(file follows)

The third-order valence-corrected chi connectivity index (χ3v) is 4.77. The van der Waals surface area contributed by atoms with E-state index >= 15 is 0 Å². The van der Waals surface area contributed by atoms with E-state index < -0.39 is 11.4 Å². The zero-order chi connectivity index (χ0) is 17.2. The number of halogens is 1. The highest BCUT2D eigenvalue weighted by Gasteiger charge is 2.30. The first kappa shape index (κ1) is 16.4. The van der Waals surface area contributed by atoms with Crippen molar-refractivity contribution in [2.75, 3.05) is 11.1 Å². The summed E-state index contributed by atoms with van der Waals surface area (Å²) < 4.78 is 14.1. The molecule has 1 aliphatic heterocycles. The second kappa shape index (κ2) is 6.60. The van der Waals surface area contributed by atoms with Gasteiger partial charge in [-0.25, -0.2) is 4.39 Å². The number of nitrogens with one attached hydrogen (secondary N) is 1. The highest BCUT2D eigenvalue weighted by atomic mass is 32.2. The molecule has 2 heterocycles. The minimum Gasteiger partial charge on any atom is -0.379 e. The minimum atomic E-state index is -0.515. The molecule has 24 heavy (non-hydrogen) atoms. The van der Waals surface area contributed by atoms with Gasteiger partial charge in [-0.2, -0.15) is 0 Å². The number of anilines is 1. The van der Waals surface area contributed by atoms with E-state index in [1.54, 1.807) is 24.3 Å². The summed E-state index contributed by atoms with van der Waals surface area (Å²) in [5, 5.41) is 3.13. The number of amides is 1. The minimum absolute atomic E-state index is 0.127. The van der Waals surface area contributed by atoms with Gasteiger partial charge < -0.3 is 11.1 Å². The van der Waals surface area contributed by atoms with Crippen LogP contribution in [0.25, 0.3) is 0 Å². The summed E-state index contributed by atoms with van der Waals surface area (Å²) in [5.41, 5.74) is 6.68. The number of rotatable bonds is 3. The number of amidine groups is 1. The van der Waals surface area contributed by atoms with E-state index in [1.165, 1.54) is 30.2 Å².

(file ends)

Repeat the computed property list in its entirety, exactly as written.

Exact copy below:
The third-order valence-corrected chi connectivity index (χ3v) is 4.77. The van der Waals surface area contributed by atoms with E-state index >= 15 is 0 Å². The van der Waals surface area contributed by atoms with E-state index < -0.39 is 11.4 Å². The zero-order chi connectivity index (χ0) is 17.2. The number of halogens is 1. The highest BCUT2D eigenvalue weighted by Gasteiger charge is 2.30. The first kappa shape index (κ1) is 16.4. The van der Waals surface area contributed by atoms with Crippen molar-refractivity contribution in [2.75, 3.05) is 11.1 Å². The summed E-state index contributed by atoms with van der Waals surface area (Å²) < 4.78 is 14.1. The molecule has 1 aliphatic heterocycles. The second kappa shape index (κ2) is 6.60. The van der Waals surface area contributed by atoms with Gasteiger partial charge in [-0.25, -0.2) is 4.39 Å². The number of nitrogens with one attached hydrogen (secondary N) is 1. The highest BCUT2D eigenvalue weighted by atomic mass is 32.2. The molecule has 2 heterocycles. The minimum Gasteiger partial charge on any atom is -0.379 e. The minimum atomic E-state index is -0.515. The molecule has 24 heavy (non-hydrogen) atoms. The van der Waals surface area contributed by atoms with Gasteiger partial charge in [-0.2, -0.15) is 0 Å². The number of anilines is 1. The van der Waals surface area contributed by atoms with E-state index in [1.54, 1.807) is 24.3 Å². The summed E-state index contributed by atoms with van der Waals surface area (Å²) in [5, 5.41) is 3.13. The number of amides is 1. The minimum absolute atomic E-state index is 0.127. The van der Waals surface area contributed by atoms with Gasteiger partial charge < -0.3 is 11.1 Å². The van der Waals surface area contributed by atoms with Crippen LogP contribution in [0.25, 0.3) is 0 Å². The summed E-state index contributed by atoms with van der Waals surface area (Å²) in [5.41, 5.74) is 6.68. The number of rotatable bonds is 3. The number of amidine groups is 1. The van der Waals surface area contributed by atoms with E-state index in [1.165, 1.54) is 30.2 Å².